First things first — the ThinQ name on the end of the official title for this phone is a connection to LG’s IoT platform. However, we were told during our time with the phone in Korea we can just call it simply the LG G7.
The LG G7 looks a lot like a mix between the V30 and the G6.
Though LG has moved to a slower release cycle for its mobile devices, the influence of the past is still very strong in this handset. The design of the device is much like the LG V30, which had the shape of the LG G6. The design’s tall screen now sports a notch, with a glossy back that comes in four different colors. It might not be the most unique-looking device, but it is still a looker. What is interesting in the G7 is how LG is ever so slightly moving away from certain aspects that helped differentiate their devices from the rest of the field.
A big example of this is the fingerprint reader, which is still in the same place as before, but no longer doubles as the power button. Instead, the power button is located more conventionally on the side, which might feel a little odd to LG veterans. Apparently, this was changed to make waking the device easier. Some users found the back power button a little annoying to reach, especially in situations like driving (or when your phone is lying face up on a table). The power button on the side also affords the phone a new way of quickly launching the camera with just a double tap.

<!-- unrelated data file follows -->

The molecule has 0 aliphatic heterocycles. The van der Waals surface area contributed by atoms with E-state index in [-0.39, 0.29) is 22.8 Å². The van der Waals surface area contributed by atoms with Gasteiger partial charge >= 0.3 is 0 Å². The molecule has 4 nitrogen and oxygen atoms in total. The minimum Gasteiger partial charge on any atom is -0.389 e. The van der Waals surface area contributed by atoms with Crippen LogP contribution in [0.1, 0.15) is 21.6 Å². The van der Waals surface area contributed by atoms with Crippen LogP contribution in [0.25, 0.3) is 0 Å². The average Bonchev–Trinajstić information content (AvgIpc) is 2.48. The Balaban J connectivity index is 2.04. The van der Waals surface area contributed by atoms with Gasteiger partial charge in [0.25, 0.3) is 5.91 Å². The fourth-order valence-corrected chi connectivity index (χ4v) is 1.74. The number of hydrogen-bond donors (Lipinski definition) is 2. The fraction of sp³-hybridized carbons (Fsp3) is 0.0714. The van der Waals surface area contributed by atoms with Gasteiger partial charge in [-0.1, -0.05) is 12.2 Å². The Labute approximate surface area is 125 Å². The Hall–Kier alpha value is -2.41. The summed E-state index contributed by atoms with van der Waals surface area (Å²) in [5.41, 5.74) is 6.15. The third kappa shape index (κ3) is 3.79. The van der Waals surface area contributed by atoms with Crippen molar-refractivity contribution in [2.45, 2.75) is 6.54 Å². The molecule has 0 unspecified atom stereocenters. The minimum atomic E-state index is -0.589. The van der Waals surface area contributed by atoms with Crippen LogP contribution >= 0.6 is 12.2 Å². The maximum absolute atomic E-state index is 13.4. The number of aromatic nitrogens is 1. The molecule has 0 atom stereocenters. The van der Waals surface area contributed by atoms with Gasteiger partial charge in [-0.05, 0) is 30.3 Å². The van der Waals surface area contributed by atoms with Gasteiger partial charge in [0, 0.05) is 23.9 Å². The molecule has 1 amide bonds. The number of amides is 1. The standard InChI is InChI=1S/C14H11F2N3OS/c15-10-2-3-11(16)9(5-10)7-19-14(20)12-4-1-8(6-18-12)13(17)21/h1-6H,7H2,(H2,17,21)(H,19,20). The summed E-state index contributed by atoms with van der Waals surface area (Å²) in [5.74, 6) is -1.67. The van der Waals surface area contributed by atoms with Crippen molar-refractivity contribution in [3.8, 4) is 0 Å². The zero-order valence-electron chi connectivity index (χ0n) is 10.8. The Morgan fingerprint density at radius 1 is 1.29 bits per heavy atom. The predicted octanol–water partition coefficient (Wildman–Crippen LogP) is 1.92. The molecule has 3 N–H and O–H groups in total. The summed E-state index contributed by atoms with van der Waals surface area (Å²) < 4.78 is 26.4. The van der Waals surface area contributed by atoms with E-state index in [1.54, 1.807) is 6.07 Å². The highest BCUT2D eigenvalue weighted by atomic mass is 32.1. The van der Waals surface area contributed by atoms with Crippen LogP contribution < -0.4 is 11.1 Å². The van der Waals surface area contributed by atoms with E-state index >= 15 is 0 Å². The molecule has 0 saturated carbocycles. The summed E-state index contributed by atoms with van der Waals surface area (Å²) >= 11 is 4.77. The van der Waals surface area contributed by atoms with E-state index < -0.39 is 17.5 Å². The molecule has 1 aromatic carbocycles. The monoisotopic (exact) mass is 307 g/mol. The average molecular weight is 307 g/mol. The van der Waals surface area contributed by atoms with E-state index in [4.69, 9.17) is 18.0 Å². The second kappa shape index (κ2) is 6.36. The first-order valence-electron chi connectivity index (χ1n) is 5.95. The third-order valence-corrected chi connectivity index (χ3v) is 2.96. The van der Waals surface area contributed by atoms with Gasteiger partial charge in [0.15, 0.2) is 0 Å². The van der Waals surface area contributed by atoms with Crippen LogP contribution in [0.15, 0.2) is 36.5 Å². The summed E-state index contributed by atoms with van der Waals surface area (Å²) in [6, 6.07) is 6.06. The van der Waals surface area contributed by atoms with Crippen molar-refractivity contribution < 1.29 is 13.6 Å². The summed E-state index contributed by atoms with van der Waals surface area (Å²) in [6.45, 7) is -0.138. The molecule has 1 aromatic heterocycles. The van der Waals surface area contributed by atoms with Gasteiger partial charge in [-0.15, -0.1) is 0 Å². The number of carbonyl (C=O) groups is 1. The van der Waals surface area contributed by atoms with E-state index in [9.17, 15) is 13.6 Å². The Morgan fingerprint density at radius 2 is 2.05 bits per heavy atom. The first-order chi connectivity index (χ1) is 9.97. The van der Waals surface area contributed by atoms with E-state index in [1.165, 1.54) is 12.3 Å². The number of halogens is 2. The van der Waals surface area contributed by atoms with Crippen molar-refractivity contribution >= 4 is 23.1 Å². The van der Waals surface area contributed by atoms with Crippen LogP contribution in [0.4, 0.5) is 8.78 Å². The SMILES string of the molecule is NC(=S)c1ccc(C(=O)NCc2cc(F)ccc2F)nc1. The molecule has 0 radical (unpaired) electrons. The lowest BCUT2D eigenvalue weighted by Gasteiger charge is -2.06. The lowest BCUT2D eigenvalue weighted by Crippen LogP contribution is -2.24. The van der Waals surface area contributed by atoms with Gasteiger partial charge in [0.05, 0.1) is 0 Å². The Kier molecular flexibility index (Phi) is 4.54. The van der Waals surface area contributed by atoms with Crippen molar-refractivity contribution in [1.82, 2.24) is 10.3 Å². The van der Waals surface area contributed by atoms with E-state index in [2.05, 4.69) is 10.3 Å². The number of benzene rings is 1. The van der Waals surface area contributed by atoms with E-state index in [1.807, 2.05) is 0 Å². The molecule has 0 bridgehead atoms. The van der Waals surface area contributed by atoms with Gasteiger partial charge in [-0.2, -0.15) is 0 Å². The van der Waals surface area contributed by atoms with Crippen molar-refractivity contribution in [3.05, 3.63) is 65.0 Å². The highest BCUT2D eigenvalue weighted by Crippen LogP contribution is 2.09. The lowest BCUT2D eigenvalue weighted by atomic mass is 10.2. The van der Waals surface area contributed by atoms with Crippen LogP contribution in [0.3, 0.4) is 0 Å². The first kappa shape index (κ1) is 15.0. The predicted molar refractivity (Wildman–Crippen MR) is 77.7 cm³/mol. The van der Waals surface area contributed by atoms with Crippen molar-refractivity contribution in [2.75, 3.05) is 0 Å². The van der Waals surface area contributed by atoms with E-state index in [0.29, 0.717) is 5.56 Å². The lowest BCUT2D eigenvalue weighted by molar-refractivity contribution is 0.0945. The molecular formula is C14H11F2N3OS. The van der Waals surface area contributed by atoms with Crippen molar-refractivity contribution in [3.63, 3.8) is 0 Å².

A new AI button is now found on the other side of the phone. LG has partnered up with Google very closely again to provide G7-specific functionality. Google Assistant is the G7’s AI assistant of choice, and this button allows for full control over its triggering. Press the button and it will launch Google Assistant in the same way that holding the home button does. Double press the button and it will launch Google Lens. Press and hold the button and Google Assistant will listen for as long as the button is pressed down for the voice search string, making the start and end of your query easier to identify.
The AI key is a unique and potentially invaluable way of interacting with Google Assistant